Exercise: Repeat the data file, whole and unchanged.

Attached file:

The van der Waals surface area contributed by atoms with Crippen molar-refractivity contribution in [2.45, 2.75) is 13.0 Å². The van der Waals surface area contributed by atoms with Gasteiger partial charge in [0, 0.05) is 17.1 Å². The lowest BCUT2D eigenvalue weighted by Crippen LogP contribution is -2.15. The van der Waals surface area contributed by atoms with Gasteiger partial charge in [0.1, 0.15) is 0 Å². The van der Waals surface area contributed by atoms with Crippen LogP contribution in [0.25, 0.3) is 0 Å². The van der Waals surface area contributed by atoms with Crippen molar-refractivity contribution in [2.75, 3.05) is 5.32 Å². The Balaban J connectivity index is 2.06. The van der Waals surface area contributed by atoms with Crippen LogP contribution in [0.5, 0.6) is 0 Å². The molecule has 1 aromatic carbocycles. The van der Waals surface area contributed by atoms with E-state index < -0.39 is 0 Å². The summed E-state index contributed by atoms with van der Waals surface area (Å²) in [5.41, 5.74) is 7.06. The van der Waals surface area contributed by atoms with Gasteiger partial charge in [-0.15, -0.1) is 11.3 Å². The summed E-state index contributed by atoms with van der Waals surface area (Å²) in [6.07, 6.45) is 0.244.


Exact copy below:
The van der Waals surface area contributed by atoms with Crippen molar-refractivity contribution in [2.45, 2.75) is 13.0 Å². The van der Waals surface area contributed by atoms with Gasteiger partial charge in [0, 0.05) is 17.1 Å². The lowest BCUT2D eigenvalue weighted by Crippen LogP contribution is -2.15. The van der Waals surface area contributed by atoms with Gasteiger partial charge in [0.1, 0.15) is 0 Å². The van der Waals surface area contributed by atoms with Crippen LogP contribution in [0.25, 0.3) is 0 Å². The van der Waals surface area contributed by atoms with Crippen molar-refractivity contribution in [2.75, 3.05) is 5.32 Å². The Balaban J connectivity index is 2.06. The van der Waals surface area contributed by atoms with Crippen LogP contribution in [0.5, 0.6) is 0 Å². The molecule has 1 aromatic carbocycles. The van der Waals surface area contributed by atoms with E-state index < -0.39 is 0 Å². The summed E-state index contributed by atoms with van der Waals surface area (Å²) in [5.41, 5.74) is 7.06. The van der Waals surface area contributed by atoms with Gasteiger partial charge in [-0.15, -0.1) is 11.3 Å². The summed E-state index contributed by atoms with van der Waals surface area (Å²) in [6.07, 6.45) is 0.244.